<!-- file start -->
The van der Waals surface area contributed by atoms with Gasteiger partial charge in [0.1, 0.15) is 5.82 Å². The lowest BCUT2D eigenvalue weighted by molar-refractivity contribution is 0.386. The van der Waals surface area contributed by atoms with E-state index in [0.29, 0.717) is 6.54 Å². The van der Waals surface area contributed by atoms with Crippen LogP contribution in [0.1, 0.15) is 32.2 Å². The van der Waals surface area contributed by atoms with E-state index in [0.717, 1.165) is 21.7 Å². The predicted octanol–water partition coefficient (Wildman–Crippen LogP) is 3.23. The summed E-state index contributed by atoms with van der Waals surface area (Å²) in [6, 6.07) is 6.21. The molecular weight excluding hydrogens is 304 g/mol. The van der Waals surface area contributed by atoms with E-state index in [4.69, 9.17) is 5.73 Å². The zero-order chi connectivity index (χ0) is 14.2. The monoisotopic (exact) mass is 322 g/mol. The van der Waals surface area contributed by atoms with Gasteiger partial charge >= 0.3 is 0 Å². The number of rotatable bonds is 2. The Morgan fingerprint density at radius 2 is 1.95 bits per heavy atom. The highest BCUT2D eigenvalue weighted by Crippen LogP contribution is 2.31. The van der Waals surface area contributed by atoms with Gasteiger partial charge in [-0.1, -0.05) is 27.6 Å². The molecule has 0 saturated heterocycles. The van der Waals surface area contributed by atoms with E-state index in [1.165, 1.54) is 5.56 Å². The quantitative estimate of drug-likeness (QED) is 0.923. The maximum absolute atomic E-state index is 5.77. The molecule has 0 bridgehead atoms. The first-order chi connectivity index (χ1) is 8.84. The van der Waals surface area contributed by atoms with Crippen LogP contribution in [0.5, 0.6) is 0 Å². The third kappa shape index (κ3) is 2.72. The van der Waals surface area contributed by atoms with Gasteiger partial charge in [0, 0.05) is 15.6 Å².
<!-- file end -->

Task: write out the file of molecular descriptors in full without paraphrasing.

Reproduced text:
The van der Waals surface area contributed by atoms with Gasteiger partial charge in [0.1, 0.15) is 5.82 Å². The lowest BCUT2D eigenvalue weighted by molar-refractivity contribution is 0.386. The van der Waals surface area contributed by atoms with E-state index in [0.29, 0.717) is 6.54 Å². The van der Waals surface area contributed by atoms with Crippen LogP contribution in [0.1, 0.15) is 32.2 Å². The van der Waals surface area contributed by atoms with E-state index in [0.717, 1.165) is 21.7 Å². The predicted octanol–water partition coefficient (Wildman–Crippen LogP) is 3.23. The summed E-state index contributed by atoms with van der Waals surface area (Å²) in [6, 6.07) is 6.21. The molecular weight excluding hydrogens is 304 g/mol. The van der Waals surface area contributed by atoms with E-state index in [4.69, 9.17) is 5.73 Å². The zero-order chi connectivity index (χ0) is 14.2. The monoisotopic (exact) mass is 322 g/mol. The van der Waals surface area contributed by atoms with Gasteiger partial charge >= 0.3 is 0 Å². The number of rotatable bonds is 2. The Morgan fingerprint density at radius 2 is 1.95 bits per heavy atom. The highest BCUT2D eigenvalue weighted by Crippen LogP contribution is 2.31. The van der Waals surface area contributed by atoms with Gasteiger partial charge in [-0.1, -0.05) is 27.6 Å². The molecule has 0 saturated heterocycles. The van der Waals surface area contributed by atoms with E-state index in [1.165, 1.54) is 5.56 Å². The quantitative estimate of drug-likeness (QED) is 0.923. The maximum absolute atomic E-state index is 5.77. The molecule has 0 bridgehead atoms. The first-order chi connectivity index (χ1) is 8.84. The van der Waals surface area contributed by atoms with Crippen LogP contribution in [0.5, 0.6) is 0 Å². The third kappa shape index (κ3) is 2.72. The van der Waals surface area contributed by atoms with Gasteiger partial charge in [0, 0.05) is 15.6 Å².